As capital exits Canada, Ottawa continues to push unattractive policies
The Trudeau’s government in 2018 did not implement the wide-ranging regulatory and tax reforms many hoped would increase Canada’s waning competiveness relative to the United States. Ottawa seems willfully ignorant of the fact that investment dollars in the energy industry—and the related jobs and economic opportunities—are moving south of the border. In reality, capital will flow to jurisdictions with attractive policies, and frankly, Canada’s investment climate is dismal.
Recently, Enerplus CEO Ian Dundas announced his company’s dramatic pivot to the U.S. “This year and next, we will spend 90 percent of our capital in the United States,” he said, adding that the company’s capital budget was originally more weighted toward Canada, but started shifting to the U.S. in 2015 due to more predictable and streamlined regulations.
Enerplus is not the only Canadian oil and gas company shifting focus and capital to the U.S. Encana CEO Doug Suttles recently said his company would move aggressively to U.S. shale basins by acquiring Houston-based Newfield Exploration Co. for about $5.5 billion. In response, Encana founder Gwyn Morgan blamed the move on “disastrous Trudeau policies,” which he said has made the country irrelevant in the global energy industry.
Clearly, Canada’s energy sector is struggling to remain competitive, primarily because of poor government policies. In recent years, the federal and several provincial governments have made it very expensive, and in some cases simply inhospitable, to do business in Canada.
Specifically, most Canadian provinces and the federal government have increased personal income tax rates on professionals, entrepreneurs and business owners. The top personal income tax rate now exceeds 50 per cent in seven provinces, with the remaining three provinces within a hair of 50 per cent. Meanwhile, the Trump administration has moved in the opposition direction, enacting sweeping business tax reforms and reducing personal income tax rates.
In addition, the Trudeau government imposed a national tax on carbon despite many countries (including the U.S.) moving away from carbon pricing.
On the regulatory front, governments in the U.S. have rescinded or scaled back many regulations that impede resource development. For example, Washington eased federal vehicle emissions standards, rolled back controls on power-plant emissions and repealed a regulation on hydraulic fracturing (or fracking) on federal lands.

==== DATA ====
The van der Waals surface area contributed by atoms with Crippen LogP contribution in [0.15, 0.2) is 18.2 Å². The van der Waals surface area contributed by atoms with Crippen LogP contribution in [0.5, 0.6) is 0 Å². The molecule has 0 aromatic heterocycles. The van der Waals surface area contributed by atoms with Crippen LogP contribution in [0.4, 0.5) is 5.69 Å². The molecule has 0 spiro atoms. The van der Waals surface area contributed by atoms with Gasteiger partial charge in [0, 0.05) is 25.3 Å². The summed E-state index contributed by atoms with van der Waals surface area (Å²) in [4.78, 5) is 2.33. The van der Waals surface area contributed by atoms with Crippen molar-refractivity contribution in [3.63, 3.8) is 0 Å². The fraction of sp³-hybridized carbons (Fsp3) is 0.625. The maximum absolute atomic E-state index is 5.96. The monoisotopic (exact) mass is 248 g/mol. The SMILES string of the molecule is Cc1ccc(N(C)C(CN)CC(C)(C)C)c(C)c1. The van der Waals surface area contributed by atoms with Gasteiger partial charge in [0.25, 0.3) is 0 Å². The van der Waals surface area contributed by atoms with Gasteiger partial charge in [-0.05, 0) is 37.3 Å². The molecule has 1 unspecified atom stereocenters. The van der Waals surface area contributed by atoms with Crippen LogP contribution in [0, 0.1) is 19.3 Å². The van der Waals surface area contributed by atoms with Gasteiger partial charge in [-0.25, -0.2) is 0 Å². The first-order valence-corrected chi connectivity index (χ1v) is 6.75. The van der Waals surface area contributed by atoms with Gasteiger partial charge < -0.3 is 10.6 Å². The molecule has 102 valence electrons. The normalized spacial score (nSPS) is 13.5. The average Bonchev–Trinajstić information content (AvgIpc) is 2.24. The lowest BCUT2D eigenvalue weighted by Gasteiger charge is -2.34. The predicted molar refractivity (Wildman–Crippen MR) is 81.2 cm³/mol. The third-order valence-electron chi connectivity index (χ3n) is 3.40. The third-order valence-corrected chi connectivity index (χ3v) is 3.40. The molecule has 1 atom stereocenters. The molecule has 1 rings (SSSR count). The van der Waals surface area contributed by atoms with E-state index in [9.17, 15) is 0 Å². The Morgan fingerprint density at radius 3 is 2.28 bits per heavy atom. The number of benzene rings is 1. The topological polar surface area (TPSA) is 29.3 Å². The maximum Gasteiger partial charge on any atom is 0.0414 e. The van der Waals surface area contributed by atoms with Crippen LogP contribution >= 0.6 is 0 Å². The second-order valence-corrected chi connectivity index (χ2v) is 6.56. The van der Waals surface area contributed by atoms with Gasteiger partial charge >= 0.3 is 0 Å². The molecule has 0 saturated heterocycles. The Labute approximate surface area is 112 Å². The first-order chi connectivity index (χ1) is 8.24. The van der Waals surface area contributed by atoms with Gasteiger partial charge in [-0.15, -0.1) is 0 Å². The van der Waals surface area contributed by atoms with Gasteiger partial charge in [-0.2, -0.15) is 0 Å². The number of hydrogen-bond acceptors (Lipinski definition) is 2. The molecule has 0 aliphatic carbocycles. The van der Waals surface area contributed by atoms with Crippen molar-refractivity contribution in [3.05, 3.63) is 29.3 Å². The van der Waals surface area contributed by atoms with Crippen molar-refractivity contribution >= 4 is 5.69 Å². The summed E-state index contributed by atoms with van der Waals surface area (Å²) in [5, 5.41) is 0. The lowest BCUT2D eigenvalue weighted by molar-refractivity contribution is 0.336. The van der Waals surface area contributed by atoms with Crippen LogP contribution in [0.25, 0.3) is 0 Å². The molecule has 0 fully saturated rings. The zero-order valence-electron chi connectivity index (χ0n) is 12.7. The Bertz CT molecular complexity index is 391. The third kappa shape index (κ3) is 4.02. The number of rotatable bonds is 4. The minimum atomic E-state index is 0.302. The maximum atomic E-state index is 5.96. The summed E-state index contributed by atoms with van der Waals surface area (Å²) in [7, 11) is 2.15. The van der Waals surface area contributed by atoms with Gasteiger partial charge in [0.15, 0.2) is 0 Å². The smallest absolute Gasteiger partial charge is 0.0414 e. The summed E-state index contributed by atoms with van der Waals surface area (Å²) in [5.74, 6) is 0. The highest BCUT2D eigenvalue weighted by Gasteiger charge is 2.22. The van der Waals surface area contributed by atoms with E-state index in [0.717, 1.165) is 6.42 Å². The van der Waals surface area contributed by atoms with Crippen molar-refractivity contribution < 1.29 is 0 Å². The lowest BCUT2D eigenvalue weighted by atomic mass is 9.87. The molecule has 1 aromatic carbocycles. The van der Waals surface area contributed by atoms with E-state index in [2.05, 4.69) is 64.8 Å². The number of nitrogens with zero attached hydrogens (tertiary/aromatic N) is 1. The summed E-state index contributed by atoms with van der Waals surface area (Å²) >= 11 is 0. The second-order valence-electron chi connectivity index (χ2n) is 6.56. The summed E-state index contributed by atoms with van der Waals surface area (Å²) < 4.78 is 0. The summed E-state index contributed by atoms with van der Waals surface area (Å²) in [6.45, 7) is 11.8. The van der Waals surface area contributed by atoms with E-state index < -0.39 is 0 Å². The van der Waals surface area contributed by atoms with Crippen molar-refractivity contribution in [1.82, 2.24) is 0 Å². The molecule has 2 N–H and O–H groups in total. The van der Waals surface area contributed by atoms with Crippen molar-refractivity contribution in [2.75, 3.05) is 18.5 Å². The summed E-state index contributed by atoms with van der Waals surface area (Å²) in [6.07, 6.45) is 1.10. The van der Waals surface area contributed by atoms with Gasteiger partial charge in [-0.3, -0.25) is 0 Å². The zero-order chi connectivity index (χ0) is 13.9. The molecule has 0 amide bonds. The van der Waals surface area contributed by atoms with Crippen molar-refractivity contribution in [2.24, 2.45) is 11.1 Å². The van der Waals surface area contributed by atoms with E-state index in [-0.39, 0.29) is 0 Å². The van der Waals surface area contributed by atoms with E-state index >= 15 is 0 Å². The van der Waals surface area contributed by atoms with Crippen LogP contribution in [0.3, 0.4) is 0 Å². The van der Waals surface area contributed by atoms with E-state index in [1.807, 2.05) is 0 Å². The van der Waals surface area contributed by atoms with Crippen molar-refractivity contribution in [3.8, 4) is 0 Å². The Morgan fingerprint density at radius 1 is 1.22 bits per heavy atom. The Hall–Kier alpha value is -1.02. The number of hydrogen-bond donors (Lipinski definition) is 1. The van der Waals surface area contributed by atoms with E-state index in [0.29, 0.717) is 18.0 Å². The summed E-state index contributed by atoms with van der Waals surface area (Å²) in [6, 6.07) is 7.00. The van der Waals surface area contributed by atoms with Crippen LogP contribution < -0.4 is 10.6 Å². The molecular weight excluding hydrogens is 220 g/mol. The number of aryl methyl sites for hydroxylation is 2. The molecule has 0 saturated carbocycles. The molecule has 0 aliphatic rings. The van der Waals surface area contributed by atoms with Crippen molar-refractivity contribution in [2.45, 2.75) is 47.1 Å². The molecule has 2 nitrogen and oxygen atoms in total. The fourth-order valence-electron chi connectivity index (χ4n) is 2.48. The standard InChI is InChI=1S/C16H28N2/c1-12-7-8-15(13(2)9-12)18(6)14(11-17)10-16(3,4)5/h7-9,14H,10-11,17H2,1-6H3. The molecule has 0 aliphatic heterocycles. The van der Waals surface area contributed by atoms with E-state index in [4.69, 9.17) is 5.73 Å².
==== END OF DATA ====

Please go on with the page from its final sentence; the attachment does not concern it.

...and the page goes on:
Meanwhile, our federal government is making the approval process for major energy projects more complex and uncertain, which will further discourage investment in Canada. In particular, Bill C-69, currently under review in the Senate, includes many subjective criteria—namely the social impact of energy investment and its “gender” implications—which will likely increase uncertainty, further politicize the process and increase approval wait times.
And Ottawa is also largely to blame for insufficient pipeline capacity in Canada. The government cancelled Enbridge’s previously-approved Northern Gateway pipeline that would have delivered oil to the West Coast. In addition, TransCanada Corp. abandoned its cross-country Energy East pipeline weeks after a new regulatory review process was announced. The government was also forced to nationalize Kinder Morgan’s Trans Mountain pipeline in a last-ditch effort to add pipeline capacity. But even that plan is in limbo due to a recent federal court ruling, which said the federal government did not adequately consult First Nations and address marine tanker traffic concerns.
The lack of adequate pipeline capacity has resulted in staggering price discounts for Canadian crude oil in recent months, underscoring Canada’s problem in attracting energy investors.
To make matters worse, a recent World Competiveness Forum report, which ranks countries based on a Global Competitiveness Index, also reflects Canada’s competitive disadvantage relative to the U.S. Canada ranks 12th out of 140 countries while the U.S. ranks first.
In short, Canada’s energy sector has a serious competiveness problem. Policymakers must enact comprehensive tax and regulatory reforms to restore investor confidence and get the country’s energy industry rolling again.